Sometimes the truth is stranger than fiction in the medical device world. Spanish company Babypod has recently announced the availability of an intravaginal speaker system for developing fetuses. There has recently been increasing interest in the effects of exposing fetuses to music and other sounds during pregnancy. A study in the International Neurourology Journal from 2013 showed that rats exposed to music in utero had increased neurogenesis in their somatosensory and motor cortices. In the same year in PLoS One, a team from The University of Helsinki studied a group of pregnant mothers who exposed their fetuses to “Twinkle Twinkle Little Star” in utero compared to a control group did not. The babies then underwent EEG analysis as newborns and at 4 months of life. The babies who had been exposed to music during the pregnancy period had a greater response to each note as newborns and at the 4 months point compared to the control group.
Ultimately this line of thinking led to the development of “pregnancy music belts,” which are effective speakers that strap onto the abdomen of pregnant women. How well do these belts work? According to research from 2015 in the Journal of Perinatal Medicine: Not very well. They took three different pregnancy music belts and analyzed their sound characteristics through a porcine uterus and abdominal wall. Sound pressure levels were barely detectable, and high and low frequencies were severely attenuated.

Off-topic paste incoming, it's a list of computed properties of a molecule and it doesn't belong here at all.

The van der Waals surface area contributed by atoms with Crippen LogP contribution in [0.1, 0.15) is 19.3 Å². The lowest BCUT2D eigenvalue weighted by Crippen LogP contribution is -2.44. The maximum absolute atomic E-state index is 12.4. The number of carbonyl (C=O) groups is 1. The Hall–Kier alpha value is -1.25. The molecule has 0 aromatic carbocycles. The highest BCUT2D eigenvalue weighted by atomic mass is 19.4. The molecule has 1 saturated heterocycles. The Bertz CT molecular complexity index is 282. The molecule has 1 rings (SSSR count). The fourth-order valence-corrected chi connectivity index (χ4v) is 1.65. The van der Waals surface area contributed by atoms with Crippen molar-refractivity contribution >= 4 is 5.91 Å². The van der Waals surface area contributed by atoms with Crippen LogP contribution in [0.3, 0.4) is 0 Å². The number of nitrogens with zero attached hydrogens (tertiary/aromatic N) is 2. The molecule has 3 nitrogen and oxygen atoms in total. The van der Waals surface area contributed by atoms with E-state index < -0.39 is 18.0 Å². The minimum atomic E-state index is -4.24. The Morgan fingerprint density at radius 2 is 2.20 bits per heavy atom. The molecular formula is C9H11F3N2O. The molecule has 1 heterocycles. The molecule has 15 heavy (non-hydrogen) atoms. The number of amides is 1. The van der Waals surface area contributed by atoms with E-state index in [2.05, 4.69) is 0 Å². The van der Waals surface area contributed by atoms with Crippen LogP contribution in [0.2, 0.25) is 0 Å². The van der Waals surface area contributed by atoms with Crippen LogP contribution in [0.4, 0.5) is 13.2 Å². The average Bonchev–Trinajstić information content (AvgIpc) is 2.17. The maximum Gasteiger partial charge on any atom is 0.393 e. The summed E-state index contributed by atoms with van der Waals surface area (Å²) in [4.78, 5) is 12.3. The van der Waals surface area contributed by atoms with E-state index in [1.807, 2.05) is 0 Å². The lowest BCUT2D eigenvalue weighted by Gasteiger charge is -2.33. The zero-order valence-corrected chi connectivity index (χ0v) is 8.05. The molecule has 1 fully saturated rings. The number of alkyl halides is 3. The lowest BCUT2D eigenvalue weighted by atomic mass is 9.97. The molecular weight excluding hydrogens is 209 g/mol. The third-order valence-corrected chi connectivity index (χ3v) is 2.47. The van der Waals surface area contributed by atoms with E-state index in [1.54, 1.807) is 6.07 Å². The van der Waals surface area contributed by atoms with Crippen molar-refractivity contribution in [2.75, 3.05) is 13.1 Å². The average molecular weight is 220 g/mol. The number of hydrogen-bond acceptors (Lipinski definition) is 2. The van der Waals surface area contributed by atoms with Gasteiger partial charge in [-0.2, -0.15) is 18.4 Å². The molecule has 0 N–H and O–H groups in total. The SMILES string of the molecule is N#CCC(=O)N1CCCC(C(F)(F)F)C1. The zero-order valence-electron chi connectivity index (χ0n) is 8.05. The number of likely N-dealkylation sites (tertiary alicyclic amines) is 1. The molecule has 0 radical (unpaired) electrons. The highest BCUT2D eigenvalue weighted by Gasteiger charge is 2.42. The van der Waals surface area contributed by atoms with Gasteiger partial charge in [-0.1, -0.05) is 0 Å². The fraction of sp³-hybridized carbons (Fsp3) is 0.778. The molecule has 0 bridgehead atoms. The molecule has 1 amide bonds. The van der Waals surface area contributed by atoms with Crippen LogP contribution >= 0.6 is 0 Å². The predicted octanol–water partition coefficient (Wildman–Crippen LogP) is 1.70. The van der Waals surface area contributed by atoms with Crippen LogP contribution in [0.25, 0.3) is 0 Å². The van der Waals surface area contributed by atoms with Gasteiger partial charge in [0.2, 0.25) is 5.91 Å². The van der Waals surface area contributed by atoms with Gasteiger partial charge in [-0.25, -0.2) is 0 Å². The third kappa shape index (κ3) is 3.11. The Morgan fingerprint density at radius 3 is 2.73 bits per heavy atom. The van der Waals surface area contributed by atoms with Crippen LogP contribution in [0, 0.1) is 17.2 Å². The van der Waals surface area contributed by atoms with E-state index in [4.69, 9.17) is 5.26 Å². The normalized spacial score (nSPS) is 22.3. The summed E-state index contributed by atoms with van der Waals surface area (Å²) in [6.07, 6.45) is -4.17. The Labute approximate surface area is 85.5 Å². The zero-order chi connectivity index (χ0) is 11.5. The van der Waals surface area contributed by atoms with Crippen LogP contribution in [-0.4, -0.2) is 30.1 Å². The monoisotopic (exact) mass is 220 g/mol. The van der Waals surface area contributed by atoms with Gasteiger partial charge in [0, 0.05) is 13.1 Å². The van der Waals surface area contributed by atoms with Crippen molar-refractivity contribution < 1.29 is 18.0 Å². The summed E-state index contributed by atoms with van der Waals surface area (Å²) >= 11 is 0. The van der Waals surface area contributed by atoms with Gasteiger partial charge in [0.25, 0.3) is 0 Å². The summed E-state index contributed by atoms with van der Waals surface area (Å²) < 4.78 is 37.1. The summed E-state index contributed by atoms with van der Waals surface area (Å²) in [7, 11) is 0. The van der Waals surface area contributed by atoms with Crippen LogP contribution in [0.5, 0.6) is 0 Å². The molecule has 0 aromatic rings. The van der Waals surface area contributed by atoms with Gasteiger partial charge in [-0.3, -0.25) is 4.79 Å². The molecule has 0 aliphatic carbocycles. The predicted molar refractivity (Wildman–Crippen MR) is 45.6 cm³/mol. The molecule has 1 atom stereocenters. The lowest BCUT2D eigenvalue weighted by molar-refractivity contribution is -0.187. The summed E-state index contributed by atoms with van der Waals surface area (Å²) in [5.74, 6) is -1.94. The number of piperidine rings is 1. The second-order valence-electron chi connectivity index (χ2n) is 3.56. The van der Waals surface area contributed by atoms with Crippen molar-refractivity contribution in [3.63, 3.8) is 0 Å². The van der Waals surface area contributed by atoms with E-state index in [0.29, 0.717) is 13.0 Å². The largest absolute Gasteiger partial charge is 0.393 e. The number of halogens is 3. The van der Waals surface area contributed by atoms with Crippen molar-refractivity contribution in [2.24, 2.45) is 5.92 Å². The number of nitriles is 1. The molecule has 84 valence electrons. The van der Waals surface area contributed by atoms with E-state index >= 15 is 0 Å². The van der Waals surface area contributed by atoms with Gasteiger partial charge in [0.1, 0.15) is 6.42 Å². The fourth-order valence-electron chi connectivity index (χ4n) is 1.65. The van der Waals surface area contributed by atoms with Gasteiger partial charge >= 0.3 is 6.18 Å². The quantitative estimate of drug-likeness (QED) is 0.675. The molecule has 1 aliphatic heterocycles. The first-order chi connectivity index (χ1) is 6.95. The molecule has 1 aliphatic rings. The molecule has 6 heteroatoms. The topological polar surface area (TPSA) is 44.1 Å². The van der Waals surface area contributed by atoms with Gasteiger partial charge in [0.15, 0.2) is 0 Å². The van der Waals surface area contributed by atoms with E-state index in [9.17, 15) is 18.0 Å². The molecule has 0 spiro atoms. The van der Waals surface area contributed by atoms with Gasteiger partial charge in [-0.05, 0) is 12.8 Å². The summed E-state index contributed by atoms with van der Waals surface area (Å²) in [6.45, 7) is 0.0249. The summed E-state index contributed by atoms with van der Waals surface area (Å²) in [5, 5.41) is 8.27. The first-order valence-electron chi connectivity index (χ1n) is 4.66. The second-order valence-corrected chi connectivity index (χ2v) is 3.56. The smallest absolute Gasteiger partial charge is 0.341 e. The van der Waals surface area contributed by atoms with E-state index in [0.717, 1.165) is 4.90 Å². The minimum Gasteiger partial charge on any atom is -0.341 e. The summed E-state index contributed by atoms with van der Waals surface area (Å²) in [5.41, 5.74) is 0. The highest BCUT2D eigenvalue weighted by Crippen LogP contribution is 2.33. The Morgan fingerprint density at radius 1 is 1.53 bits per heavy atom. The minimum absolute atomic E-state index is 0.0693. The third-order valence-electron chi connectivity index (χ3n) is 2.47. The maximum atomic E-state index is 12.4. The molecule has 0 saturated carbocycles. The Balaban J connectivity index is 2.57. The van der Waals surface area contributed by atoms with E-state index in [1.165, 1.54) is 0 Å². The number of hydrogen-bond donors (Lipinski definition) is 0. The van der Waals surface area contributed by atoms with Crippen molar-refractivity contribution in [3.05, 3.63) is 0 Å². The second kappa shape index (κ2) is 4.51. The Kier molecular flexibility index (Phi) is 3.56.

So with the above knowledge, the team at Babypod tried to find a way to improve the speaker to fetus relationship. Enter the Babypod device. The company believes that through the vagina sound experiences less attenuation before it reaches the fetal auditory system, thus leading to increased theoretical benefits from fetal sound/music exposure. Their concept isn’t completely out of left field, as a recent paper in Ultrasound showed that fetuses had increased facial response to music via transvaginal exposure when compared with transabdominal. Furthermore, they saw response to music as early as 16 weeks of gestation.
To hammer the point home the company launched their product at a live concert featuring artist Soraya singing Christmas carols for ten pregnant women whose fetuses “listened” via the Babypod system. In addition, live ultrasound of the fetuses were captured during the event.
The creative speaker system retails for $133.
Product page: Babypod…